Fed watchers are already looking past Tuesday's meeting and wondering what the central bank has in mind for next year.
Federal Reserve policymakers are widely expected to hold interest rates steady at 5.25% for the fourth consecutive time. More important will be clues the central bank gives about its intentions for next year. The Fed announcement will be at 2:15 pm New York time.
"I think the bigger question really is: How does the Fed sound early next year?" said Jason Trennert, chief investment strategist and managing partner at Strategas Research Partners LLC on CNBC's "Power Lunch."
Up until now, the Fed's stance is that the economy remains on solid ground, with inflation being the biggest risk to economic health.
"I think the Fed has a story, and they want to stick to it," said Steve East, FBR Chief Economist, who also appeared on "Power Lunch." "The best way they can let the markets know they have a story and are sticking to it is to not change their statement tomorrow."
Expand at "Moderate Pace"
The last time policymakers met, on Oct. 25, the Fed said the economy had slowed "partly reflecting a cooling of the housing market" and that "going forward, the economy seems likely to expand at a moderate pace."
Since then, the economic data has been generally supportive of this statement. A decline in housing starts has shaved growth off many economists' estimates for gross domestic product growth.
More recent comments from Fed officials, including Chairman Ben Bernanke, suggests this view hasn't changed. This viewpoint was further supported by last week's November payroll data, which painted a picture of a tight labor market.
"I wouldn't be surprised to see a statement that is pretty identical to last time," said Former Richmond Fed President Alfred Broaddus on CNBC's "Street Signs."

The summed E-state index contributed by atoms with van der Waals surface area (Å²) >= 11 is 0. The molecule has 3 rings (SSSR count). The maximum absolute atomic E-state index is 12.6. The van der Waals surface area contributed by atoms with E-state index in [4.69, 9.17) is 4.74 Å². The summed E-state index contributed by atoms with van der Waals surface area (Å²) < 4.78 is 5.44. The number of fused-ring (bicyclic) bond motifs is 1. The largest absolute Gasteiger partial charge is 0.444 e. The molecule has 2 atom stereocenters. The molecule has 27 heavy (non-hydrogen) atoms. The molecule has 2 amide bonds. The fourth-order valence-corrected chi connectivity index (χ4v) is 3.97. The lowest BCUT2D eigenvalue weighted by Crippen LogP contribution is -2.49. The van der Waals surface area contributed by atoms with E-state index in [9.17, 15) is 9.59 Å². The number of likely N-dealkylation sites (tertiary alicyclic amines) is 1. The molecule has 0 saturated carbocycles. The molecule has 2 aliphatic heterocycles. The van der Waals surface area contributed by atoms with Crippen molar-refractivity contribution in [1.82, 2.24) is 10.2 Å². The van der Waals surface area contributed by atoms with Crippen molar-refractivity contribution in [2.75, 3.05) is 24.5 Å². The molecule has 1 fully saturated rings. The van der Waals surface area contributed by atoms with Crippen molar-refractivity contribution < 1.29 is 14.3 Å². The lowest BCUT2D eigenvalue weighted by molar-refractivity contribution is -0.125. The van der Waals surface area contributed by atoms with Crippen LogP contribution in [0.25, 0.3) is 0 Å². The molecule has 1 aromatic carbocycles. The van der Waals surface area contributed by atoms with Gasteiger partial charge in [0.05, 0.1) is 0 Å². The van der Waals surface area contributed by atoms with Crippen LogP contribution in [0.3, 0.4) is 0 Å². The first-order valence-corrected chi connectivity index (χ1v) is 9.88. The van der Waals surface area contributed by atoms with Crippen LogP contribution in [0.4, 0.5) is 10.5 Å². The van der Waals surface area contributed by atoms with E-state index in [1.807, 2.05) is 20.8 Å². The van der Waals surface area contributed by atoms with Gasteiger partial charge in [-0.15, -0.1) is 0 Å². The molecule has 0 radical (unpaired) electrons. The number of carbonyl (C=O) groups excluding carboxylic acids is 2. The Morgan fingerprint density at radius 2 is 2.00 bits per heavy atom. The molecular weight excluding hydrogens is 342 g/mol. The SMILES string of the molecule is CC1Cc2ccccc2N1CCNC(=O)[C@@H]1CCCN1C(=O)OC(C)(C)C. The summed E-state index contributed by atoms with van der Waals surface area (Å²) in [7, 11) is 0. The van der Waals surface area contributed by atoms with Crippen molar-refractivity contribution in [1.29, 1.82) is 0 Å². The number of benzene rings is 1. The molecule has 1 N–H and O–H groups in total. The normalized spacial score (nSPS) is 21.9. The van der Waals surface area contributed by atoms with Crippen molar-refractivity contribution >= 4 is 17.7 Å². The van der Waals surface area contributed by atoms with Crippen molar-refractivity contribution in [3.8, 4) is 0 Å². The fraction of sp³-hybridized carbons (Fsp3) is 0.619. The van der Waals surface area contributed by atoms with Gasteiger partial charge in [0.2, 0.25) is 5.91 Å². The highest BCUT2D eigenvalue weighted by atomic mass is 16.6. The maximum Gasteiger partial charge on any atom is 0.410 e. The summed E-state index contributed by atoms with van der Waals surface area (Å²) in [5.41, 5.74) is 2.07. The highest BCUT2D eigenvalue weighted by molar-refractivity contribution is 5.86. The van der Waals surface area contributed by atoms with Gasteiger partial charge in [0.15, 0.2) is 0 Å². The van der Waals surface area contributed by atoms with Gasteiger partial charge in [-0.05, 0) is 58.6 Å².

"The inflation number is still holding up there, and that is something that needs to be watched," Broaddus said.
Many suspect that as long as the Fed sees inflation as a problem, officials will retain their bias toward further interest rate hikes.
However, Broaddus admitted that several pieces of data have shown signs of weakening in the economy. He specifically cited softness in consumer spending and the auto sector.
Others point to a contraction in the Institute for Supply Management's manufacturing index.
Employment Still Strong
"The one exception is the labor market," Broaddus said. "It was a strong and solid report, but that report tends to lag the economy."
With the data sending mixed signals, it is no surprise that there are so many diverging views on where the economy is heading. To some extent, it depends on which pieces of data economists are focusing in on to make their assumptions.
Strategas' Trennert said he doesn't expect inflation can be a problem if the labor wage inflation remains in check.
"If you're measuring it using the employment cost index, which includes benefits, it is still very much under control," Trennert said. "I think bond yields are basically telling you that inflation isn't much of a problem. So I'm not too worried about inflation. I am more worried, frankly, about GDP growth."
Opinions seem to be diverging wildly on this topic.
J.P. Morgan Chief U.S. Economist Bruce Kasman expects GDP growth to move back up to 3% within the next few months. He expects the housing drag will have largely vanished some time over the next six to nine months.
"If the Fed is looking at the world now, housing weakness is clearly a big factor," Kasman said. "But if we move out six to nine months, and if we're right that the economy does OK, I think inflation is going to start to come back and be an issue for the Fed to take action."
But others such as FBR's East disagree. He expects the Fed will look to ease rates in the second half of next year.
East's view rests on his assumption that GDP growth will be below trend in the first half of 2007. This means that by the Federal Open Market Committee's June meeting, there will be a year's worth of data showing a weak economy.